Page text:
With the continuing growth of E-commerce, cities are seeing large growth in the amount of space needed for warehousing. According to JLL – a commercial real estate company – the vacancy rate for warehouse space at 5.2% this year, down from an average 8.1% over the previous decade. A driver of this issue is that “…E-commerce operations require three times the amount of warehouse space that brick-and-mortar stores need… to guarantee that inventory is on hand and returnscan be processed. That means companies with online shopping platforms are going to be on the hunt.”
Cities across the country are seeing large growth in this sector and this is creating competition for other industrial and light-industrial uses that use similar spaces. With this, location is also becoming more important in the value of warehouses as the need for access to markets and quick delivery grows with shifts in short-timeframe delivery of E-commerce. That said, the largest growth in warehousing employment has been in smaller counties located near larger cities or major highways (see image below).
A quick summary of key points of the article (credit to Jeb Doran from TriMet for this):
Interesting positive trends:
- Increase in warehouse jobs since 2010. (increasing at rate more than four times rate of overall job growth)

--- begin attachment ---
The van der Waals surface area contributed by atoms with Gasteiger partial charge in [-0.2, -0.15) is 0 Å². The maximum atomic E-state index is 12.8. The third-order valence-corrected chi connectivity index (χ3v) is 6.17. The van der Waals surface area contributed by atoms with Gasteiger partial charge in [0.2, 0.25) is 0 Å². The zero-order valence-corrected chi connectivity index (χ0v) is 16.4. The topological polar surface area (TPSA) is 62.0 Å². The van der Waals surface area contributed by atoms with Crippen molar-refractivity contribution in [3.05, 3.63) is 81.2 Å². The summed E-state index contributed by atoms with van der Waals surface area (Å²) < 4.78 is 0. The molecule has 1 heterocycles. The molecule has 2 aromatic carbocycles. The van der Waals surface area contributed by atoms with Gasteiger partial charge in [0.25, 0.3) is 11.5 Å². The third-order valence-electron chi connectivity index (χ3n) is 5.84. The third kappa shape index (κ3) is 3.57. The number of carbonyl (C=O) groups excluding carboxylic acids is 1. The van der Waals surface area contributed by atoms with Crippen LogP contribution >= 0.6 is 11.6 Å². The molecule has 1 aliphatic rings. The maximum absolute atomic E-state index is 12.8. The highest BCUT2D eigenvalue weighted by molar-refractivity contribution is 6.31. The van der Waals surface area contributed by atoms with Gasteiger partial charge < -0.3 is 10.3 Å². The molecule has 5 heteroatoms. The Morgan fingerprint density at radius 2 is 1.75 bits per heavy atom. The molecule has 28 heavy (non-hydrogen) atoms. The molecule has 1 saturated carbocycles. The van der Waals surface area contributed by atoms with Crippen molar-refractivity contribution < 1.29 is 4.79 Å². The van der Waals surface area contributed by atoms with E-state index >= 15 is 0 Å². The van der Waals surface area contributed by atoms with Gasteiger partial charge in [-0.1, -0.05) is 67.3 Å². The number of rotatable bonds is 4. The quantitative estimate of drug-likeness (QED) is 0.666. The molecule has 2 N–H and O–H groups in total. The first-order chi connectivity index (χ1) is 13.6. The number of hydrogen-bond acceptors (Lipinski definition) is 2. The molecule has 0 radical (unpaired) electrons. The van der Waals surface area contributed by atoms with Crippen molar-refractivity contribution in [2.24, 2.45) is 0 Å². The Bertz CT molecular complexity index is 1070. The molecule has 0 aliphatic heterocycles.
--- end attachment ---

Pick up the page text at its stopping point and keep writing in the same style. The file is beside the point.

- Amazon plans to hire 120,000 seasonal employees this year.
- Amazon warehouse rental increased to 114 Million SF, from 9 million in 2009.
- Walmart increasing its warehouse rental space as well.
- Seattle developing multi-story warehouse.
- The lack of warehouse development sites in big dense cities is becoming a larger an issue
- This year, developers are expected to build about 225 million new square feet of warehouse space
Potentially Negative Trends:
- Ecommerce requires 3 times the warehouse space of brick and mortar
For more on the changing nature of warehousing, take a look at our ‘Warehousing’ report on our Research Briefs page.
“Bigger Growth in Smaller Counties
The 20 counties with the largest job markets in 2010 have accounted for a quarter of the nation’s net job gain since then. But the warehouse boom is playing out differently. Only 11 percent of the new jobs have gone to these large counties, and the industry is growing rapidly in smaller counties adjacent to population centers and major highways.”